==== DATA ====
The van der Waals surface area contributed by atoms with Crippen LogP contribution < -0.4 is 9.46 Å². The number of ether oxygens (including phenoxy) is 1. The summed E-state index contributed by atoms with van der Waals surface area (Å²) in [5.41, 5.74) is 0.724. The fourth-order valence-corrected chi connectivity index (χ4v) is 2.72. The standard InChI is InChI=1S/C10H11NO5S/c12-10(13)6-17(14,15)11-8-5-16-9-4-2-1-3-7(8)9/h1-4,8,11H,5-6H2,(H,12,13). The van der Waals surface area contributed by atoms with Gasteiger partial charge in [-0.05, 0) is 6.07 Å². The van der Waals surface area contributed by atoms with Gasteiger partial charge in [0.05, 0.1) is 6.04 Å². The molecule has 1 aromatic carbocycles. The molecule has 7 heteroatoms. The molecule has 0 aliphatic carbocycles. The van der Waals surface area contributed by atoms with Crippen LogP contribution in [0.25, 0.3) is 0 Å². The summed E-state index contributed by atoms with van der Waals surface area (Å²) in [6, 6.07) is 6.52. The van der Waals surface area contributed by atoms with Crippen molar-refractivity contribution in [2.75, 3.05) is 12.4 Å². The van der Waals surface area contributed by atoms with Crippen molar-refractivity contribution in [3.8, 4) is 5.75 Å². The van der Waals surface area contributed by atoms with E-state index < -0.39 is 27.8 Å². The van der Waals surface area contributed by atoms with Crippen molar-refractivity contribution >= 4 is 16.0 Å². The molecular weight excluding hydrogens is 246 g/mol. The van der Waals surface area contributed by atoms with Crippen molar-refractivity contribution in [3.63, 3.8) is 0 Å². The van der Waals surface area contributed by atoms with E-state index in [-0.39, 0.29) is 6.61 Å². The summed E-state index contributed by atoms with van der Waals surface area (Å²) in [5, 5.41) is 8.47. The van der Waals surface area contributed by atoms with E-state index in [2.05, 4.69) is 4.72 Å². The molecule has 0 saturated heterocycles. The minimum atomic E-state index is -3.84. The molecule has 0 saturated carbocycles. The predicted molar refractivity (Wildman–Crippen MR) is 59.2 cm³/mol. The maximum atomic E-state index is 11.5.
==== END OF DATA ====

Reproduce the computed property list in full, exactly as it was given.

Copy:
The van der Waals surface area contributed by atoms with Crippen LogP contribution < -0.4 is 9.46 Å². The number of ether oxygens (including phenoxy) is 1. The summed E-state index contributed by atoms with van der Waals surface area (Å²) in [5.41, 5.74) is 0.724. The fourth-order valence-corrected chi connectivity index (χ4v) is 2.72. The standard InChI is InChI=1S/C10H11NO5S/c12-10(13)6-17(14,15)11-8-5-16-9-4-2-1-3-7(8)9/h1-4,8,11H,5-6H2,(H,12,13). The van der Waals surface area contributed by atoms with Gasteiger partial charge in [-0.05, 0) is 6.07 Å². The van der Waals surface area contributed by atoms with Gasteiger partial charge in [0.05, 0.1) is 6.04 Å². The molecule has 1 aromatic carbocycles. The molecule has 7 heteroatoms. The molecule has 0 aliphatic carbocycles. The van der Waals surface area contributed by atoms with Crippen LogP contribution in [0.25, 0.3) is 0 Å². The summed E-state index contributed by atoms with van der Waals surface area (Å²) in [6, 6.07) is 6.52. The van der Waals surface area contributed by atoms with Crippen molar-refractivity contribution in [2.75, 3.05) is 12.4 Å². The van der Waals surface area contributed by atoms with Crippen molar-refractivity contribution in [3.8, 4) is 5.75 Å². The van der Waals surface area contributed by atoms with E-state index < -0.39 is 27.8 Å². The van der Waals surface area contributed by atoms with Crippen molar-refractivity contribution >= 4 is 16.0 Å². The molecular weight excluding hydrogens is 246 g/mol. The van der Waals surface area contributed by atoms with Crippen molar-refractivity contribution in [3.63, 3.8) is 0 Å². The van der Waals surface area contributed by atoms with E-state index in [-0.39, 0.29) is 6.61 Å². The summed E-state index contributed by atoms with van der Waals surface area (Å²) in [5, 5.41) is 8.47. The van der Waals surface area contributed by atoms with E-state index in [2.05, 4.69) is 4.72 Å². The molecule has 0 saturated heterocycles. The minimum atomic E-state index is -3.84. The molecule has 0 saturated carbocycles. The predicted molar refractivity (Wildman–Crippen MR) is 59.2 cm³/mol. The maximum atomic E-state index is 11.5.